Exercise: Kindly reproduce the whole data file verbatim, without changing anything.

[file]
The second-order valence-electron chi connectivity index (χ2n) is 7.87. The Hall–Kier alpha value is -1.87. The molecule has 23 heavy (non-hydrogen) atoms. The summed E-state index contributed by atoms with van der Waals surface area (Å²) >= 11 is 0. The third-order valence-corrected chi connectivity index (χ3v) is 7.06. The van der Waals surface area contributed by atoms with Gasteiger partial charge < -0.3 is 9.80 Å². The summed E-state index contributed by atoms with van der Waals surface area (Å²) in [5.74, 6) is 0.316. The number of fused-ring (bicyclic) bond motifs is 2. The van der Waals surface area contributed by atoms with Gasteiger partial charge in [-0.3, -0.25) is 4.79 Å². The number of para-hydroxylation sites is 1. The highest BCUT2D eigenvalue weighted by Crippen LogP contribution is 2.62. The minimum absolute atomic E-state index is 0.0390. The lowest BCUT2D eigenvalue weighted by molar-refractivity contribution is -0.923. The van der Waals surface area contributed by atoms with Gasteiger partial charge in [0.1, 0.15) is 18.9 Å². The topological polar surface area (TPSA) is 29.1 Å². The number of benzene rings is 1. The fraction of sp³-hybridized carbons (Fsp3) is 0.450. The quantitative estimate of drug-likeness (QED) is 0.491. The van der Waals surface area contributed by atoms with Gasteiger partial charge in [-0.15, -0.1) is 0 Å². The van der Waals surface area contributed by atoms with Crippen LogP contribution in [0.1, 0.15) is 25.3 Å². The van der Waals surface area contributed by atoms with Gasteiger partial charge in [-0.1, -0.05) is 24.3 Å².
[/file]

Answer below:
The second-order valence-electron chi connectivity index (χ2n) is 7.87. The Hall–Kier alpha value is -1.87. The molecule has 23 heavy (non-hydrogen) atoms. The summed E-state index contributed by atoms with van der Waals surface area (Å²) >= 11 is 0. The third-order valence-corrected chi connectivity index (χ3v) is 7.06. The van der Waals surface area contributed by atoms with Gasteiger partial charge < -0.3 is 9.80 Å². The summed E-state index contributed by atoms with van der Waals surface area (Å²) in [5.74, 6) is 0.316. The number of fused-ring (bicyclic) bond motifs is 2. The van der Waals surface area contributed by atoms with Gasteiger partial charge in [-0.3, -0.25) is 4.79 Å². The number of para-hydroxylation sites is 1. The highest BCUT2D eigenvalue weighted by Crippen LogP contribution is 2.62. The minimum absolute atomic E-state index is 0.0390. The lowest BCUT2D eigenvalue weighted by molar-refractivity contribution is -0.923. The van der Waals surface area contributed by atoms with Gasteiger partial charge in [0.1, 0.15) is 18.9 Å². The topological polar surface area (TPSA) is 29.1 Å². The number of benzene rings is 1. The fraction of sp³-hybridized carbons (Fsp3) is 0.450. The quantitative estimate of drug-likeness (QED) is 0.491. The van der Waals surface area contributed by atoms with Gasteiger partial charge in [-0.15, -0.1) is 0 Å². The van der Waals surface area contributed by atoms with Crippen LogP contribution in [0.1, 0.15) is 25.3 Å². The van der Waals surface area contributed by atoms with Gasteiger partial charge in [-0.1, -0.05) is 24.3 Å².